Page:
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An Indian Border Security Force (BSF) soldier guards a highway as Indian army convoy makes way towards Leh, bordering China, on June 19, 2020 in Gagangir, India. Image copyright Getty Images
Image caption File photo of an Indian Border Security Force guard near the India-China border

China has accused Indian troops of illegally crossing a disputed border and firing “provocative” warning shots at patrolling soldiers.

Chinese guards were “forced to take countermeasures”, said a military spokesperson, though it is not clear what they were.

It would be the first time in 45 years that shots were fired there, breaking an agreement barring firearm use.

Relations between both countries have steadily deteriorated in recent months.

According to state media outlet the Global Times, the Indian troops had “illegally crossed the Line of Actual Control (LAC) into the Shenpao mountain region near the south bank of Pangong Tso Lake”, quoting senior colonel Zhang Shuili, a spokesperson of the People’s Liberation Army.

India’s move “seriously violated related agreements reached by both sides, stirred up tensions in the region… and is very vile in nature,” said Mr Zhang.

The Indian authorities have yet to respond.

A 1996 agreement between both countries bars the use of guns and explosives from the Line of Actual Control, as the disputed border is known, although soldiers have clashed there before.

Image copyright Getty Images
Image caption The incident reportedly took place near the Pangong lake

The PLA spokesperson also called on the Indian side to “immediately stop dangerous moves, withdraw personnel who crossed the LAC… and punish the personnel who fired the provocative shot”.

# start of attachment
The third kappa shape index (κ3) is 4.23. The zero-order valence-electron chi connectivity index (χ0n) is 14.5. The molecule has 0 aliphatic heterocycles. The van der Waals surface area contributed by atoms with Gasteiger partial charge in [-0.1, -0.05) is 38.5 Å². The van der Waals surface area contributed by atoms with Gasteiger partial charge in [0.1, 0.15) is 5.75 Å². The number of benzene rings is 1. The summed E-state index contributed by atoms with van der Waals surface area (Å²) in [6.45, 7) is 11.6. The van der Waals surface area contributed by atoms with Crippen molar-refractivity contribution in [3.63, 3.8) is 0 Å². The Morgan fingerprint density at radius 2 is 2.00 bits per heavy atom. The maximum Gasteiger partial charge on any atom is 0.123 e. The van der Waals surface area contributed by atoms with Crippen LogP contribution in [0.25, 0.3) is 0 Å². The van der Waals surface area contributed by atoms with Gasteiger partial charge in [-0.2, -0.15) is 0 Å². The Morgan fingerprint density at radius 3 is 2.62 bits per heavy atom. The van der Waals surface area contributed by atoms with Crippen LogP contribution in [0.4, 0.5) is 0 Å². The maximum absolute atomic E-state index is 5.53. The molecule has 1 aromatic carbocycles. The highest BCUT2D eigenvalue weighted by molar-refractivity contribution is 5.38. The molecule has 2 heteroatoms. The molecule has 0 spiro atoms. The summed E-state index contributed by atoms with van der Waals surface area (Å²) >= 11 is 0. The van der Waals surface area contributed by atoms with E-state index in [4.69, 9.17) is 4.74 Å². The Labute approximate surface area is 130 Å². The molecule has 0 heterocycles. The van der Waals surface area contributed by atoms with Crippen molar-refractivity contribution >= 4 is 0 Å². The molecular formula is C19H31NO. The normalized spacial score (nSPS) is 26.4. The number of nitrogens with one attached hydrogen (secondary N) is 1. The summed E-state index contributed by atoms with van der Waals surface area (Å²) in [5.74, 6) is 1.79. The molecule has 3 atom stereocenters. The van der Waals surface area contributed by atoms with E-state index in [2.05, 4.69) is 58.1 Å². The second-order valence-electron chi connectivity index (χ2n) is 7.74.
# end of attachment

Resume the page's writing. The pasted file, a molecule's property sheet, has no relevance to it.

The tense confrontation comes just one day after India’s military alerted Chinese officials of reports that five Indian civilians were kidnapped by Chinese troops from an area near the disputed border.

Tensions rose in June when 20 Indian soldiers were killed in a violent skirmish with Chinese forces. Local media outlets said then that the soldiers had been “beaten to death”.

In August, India accused China of provoking military tensions at the border twice within one week. Both charges were denied by China, which said that the border standoff was “entirely” India’s fault.

The Line of Actual Control is poorly demarcated. The presence of rivers, lakes and snowcaps mean the line can shift.

The soldiers on either side – representing two of the world’s largest armies – come face to face at many points. India has accused China of sending thousands of troops into Ladakh’s Galwan valley and says China occupies 38,000sq km (14,700sq miles) of its territory. Several rounds of talks in the last three decades have failed to resolve the boundary disputes.

The two countries have fought only one war so far, in 1962, when India suffered a humiliating defeat.

Source